The U.S. Navy’s WAVES (Women Accepted for Voluntary Emergency Service) were a notable legacy of World War II’s influence on the evolving gender norms of the later 20th century. Though American women had a long history of service in wartime, the World War II years offered women greater access to technical positions that had once been closed to them by in peacetime. Air navigation was one of the most prominent examples. While in the years preceding World War II, several women, including Anne Morrow Lindbergh and Amy Johnson, demonstrated a degree of proficiency in air navigation that was matched by only a handful of their male peers, none had the degree of professional success enjoyed by the cadre of professional air navigators like Harold Gatty or Fred Noonan.
Wartime opened the door slightly for women in the field, including civilians like Mary Tornich, who taught basic navigation to Army aviators, and for a segment of the women in the new Navy auxiliary service – the WAVES. Unlike the Army’s WASPs (Women’s Airforce Service Pilots), the WAVES did not ferry aircraft as pilots, but they did take on a variety of aviation roles to “free” males for overseas combat service (interestingly, the WASPs in turn, did not serve as air navigators). These included serving as aircraft maintainers, technical instructors, and as air navigators on “homefront”’ Naval Air Transport Service flights. However, if WAVE navigators did not have the opportunity to demonstrate their skills in the most challenging operational environments, they did have the pride of operating one of the most sophisticated training devices developed up to that point – the Link Celestial Navigation Trainer (CNT). The April 1944 issue of Popular Science contains an excellent depiction of how this complex device functioned.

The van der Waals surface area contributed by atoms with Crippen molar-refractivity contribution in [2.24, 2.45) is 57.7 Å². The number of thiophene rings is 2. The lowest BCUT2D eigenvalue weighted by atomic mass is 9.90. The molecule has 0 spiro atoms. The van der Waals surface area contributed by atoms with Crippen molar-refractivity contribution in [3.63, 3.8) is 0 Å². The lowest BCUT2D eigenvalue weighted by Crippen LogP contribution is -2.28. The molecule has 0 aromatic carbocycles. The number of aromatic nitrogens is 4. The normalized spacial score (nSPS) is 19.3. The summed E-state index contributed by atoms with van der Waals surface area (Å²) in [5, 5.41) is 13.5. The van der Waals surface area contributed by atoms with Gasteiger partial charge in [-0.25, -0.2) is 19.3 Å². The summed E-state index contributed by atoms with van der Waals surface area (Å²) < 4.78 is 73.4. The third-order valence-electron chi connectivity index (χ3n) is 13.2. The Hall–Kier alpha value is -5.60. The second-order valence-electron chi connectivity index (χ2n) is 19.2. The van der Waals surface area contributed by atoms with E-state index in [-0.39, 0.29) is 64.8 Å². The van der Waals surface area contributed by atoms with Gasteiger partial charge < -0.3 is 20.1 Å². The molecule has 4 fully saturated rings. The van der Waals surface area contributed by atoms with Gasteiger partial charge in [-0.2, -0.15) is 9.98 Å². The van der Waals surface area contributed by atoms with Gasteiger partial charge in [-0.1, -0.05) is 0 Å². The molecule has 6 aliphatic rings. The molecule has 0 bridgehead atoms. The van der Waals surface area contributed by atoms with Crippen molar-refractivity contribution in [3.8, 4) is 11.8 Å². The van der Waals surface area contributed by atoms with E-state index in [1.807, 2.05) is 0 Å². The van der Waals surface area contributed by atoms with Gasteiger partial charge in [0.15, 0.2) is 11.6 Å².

The Link Celestial Navigation Trainer came out of an Army Air Forces requirement for a realistic crew trainer for long-range bombers and transports. Given that the Army Air Corps had a mere 50 or so dedicated air navigators on hand in 1940, the rapidly changing geopolitical situation (aggressive Japanese deployments and the German invasion of the Soviet Union) of the following year quickly made Air Corps leaders realize that their force was not only inadequate for operations, but that it was unable to even provide a core cadre for the training schools needed for the anticipated tens of thousands of specialist air navigators. Attempts to use civilian schools, notably the Pan American Airways School of Navigation at Dinner Key in Miami, were found to be quickly inadequate, especially as the British also began sending their navigation students to America and Canada for training. Even if there had been enough instructors, then there still were not enough airplanes to use for the complex process of training celestial air navigators. Those planes, even if available, would then consume valuable fuel and maintenance resources.